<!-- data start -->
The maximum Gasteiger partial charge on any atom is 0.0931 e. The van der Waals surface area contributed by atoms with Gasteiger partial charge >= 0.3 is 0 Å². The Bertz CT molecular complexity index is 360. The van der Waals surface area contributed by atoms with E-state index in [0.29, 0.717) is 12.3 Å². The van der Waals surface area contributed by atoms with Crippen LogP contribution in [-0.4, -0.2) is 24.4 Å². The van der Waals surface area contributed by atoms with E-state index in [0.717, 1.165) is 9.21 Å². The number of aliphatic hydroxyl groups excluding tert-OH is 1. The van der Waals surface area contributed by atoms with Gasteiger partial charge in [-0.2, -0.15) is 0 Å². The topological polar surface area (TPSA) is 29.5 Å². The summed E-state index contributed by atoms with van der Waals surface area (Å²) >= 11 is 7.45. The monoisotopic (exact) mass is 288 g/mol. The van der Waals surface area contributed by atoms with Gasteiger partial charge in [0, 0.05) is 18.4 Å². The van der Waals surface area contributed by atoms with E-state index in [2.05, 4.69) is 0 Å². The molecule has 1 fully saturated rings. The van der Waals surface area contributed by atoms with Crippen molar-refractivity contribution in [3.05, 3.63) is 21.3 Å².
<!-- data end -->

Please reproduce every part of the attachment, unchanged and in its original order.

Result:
The maximum Gasteiger partial charge on any atom is 0.0931 e. The van der Waals surface area contributed by atoms with Gasteiger partial charge >= 0.3 is 0 Å². The Bertz CT molecular complexity index is 360. The van der Waals surface area contributed by atoms with E-state index in [0.29, 0.717) is 12.3 Å². The van der Waals surface area contributed by atoms with Crippen LogP contribution in [-0.4, -0.2) is 24.4 Å². The van der Waals surface area contributed by atoms with E-state index in [0.717, 1.165) is 9.21 Å². The number of aliphatic hydroxyl groups excluding tert-OH is 1. The van der Waals surface area contributed by atoms with Gasteiger partial charge in [-0.2, -0.15) is 0 Å². The topological polar surface area (TPSA) is 29.5 Å². The summed E-state index contributed by atoms with van der Waals surface area (Å²) >= 11 is 7.45. The monoisotopic (exact) mass is 288 g/mol. The van der Waals surface area contributed by atoms with Gasteiger partial charge in [0, 0.05) is 18.4 Å². The van der Waals surface area contributed by atoms with E-state index in [2.05, 4.69) is 0 Å². The molecule has 1 fully saturated rings. The van der Waals surface area contributed by atoms with Crippen molar-refractivity contribution in [3.05, 3.63) is 21.3 Å².